For LAFC, their task is clear, as shown in the U.S. Open Cup loss to Portland and Friday’s loss to the Galaxy. Teams are going to try to make it ugly against them. Do they “try to find the football,” or do they take the route of 2018 Atlanta and accept they need to suck it up and play ugly as well?
I very much hope it’s the former.
Are the Loons a full-on counterattacking team now? In the last four games, three wins and a draw, they’ve completed 227 (home), 203 (away), 103 (home), and 212 (away) fewer passes than the opponent. It took me a while to catch onto; this week I was actually going to praise their defensive game plan and shape. Then I realized, though, that this is how they played the last three games, as well. They ceded ground and ceded the ball and hoped to play on the counter.
What I can’t figure out is whether it’s a product of the individual games — San Jose, Dallas, and Real Salt Lake all have the ability to push teams back — or a concerted effort from the Loons. My criticism of Minnesota over the last two years is that the plan seemed to be, “you play your soccer and we’ll play our soccer and best of luck to both teams.” They hadn’t really done anything like this on purpose to gain an edge. Part of me is disappointed that they aren’t trying to play nicer soccer. But most of me accepts that this is probably how the Loons get into MLS Cup. They mimic Portland’s 2018 approach — use Ozzie Alonso and Ike Opara to eat everything in the middle, and use Darwin Quintero on the break. (Also, Doyle gives deserved praise to Hassani Dotson in his Sunday wrap-up.)
It would be hard to explain to someone that this Montreal Impact team is the same team from earlier in the year. The team that started the year 6-4-2 did so on the back of strong defensive principles and commitment. Objective A was to frustrate the opponent. They were disciplined and gritty. This team, the one that is 3-7-1 since the first 10 games, is neither disciplined nor gritty.
They seem to have forgotten that they are a defensive team. Maybe the lack of counterattacking pace caught up to them and they felt they needed to adjust — the counterfactual is that they could have remained a defensive team and still lost four straight because they couldn’t play on the break. Either way, they need either a new signing on the wing or a fully-fit Ignacio Piatti ASAP.
New England Revolution
It’s now 10 unbeaten for the Revs, and four wins in the last five games. Bruce Arena added a couple more wrinkles this weekend, going with a lopsided 4-4-2. Cristian Penilla played as a true left winger; Carles Gil as an inverted, central-playmaker from the right. Behind them, Diego Fagundez played as a box-to-box midfielder, making the same type of positional shift that Juan Agudelo has made since Arena arrived. They were, once again, dope to watch.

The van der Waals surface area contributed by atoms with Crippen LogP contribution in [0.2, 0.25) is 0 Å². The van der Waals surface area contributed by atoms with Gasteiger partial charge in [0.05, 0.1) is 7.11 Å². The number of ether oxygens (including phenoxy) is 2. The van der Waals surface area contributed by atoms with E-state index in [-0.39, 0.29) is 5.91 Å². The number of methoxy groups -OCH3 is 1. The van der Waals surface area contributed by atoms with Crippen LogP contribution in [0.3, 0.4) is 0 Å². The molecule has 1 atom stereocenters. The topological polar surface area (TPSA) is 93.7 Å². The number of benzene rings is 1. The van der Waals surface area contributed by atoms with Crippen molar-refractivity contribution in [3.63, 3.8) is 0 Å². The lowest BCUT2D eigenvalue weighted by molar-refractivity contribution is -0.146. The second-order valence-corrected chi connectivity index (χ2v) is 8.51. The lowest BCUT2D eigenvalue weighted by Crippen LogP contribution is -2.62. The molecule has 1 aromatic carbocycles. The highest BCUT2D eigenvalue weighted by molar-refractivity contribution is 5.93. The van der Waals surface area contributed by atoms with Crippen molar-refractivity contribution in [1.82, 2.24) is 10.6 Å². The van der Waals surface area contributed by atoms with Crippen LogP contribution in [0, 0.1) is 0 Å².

I’ll add a word of caution, though -- this was the third different formation Arena has used in the last two months. Arena would no doubt tell you that those things don’t matter. (And in the East, there isn’t a super high bar at the moment.) But I’m always a little uneasy these days when teams keep changing shape and starting points. In the playoffs, teams with a clearly defined identity tend to win. Arena doesn’t need someone to tell him how to win playoff games, but it’s still something I’ll keep an eye on.
Lost among the conversations about Dome Torrent and the team’s playing style (or lack thereof) has been how damn talented the squad is. We talk about Atlanta and Toronto as the Eastern Conference teams with the most star power, and their ability to use brute force (as Doyle puts it) to beat teams. I might take NYCFC’s attacking group over both of them, though.
They have a rock-solid foundation (Alex Ring), a genius pulling the strings (Maxi Moralez), goal-scoring threats on both sides (Alexandru Mitrita and Ismael Tajouri-Shradi), and a top-level striker leading the line (Heber)... not to mention the options off the bench. They have so many game-changers, and it’s impossible to plan for all of them.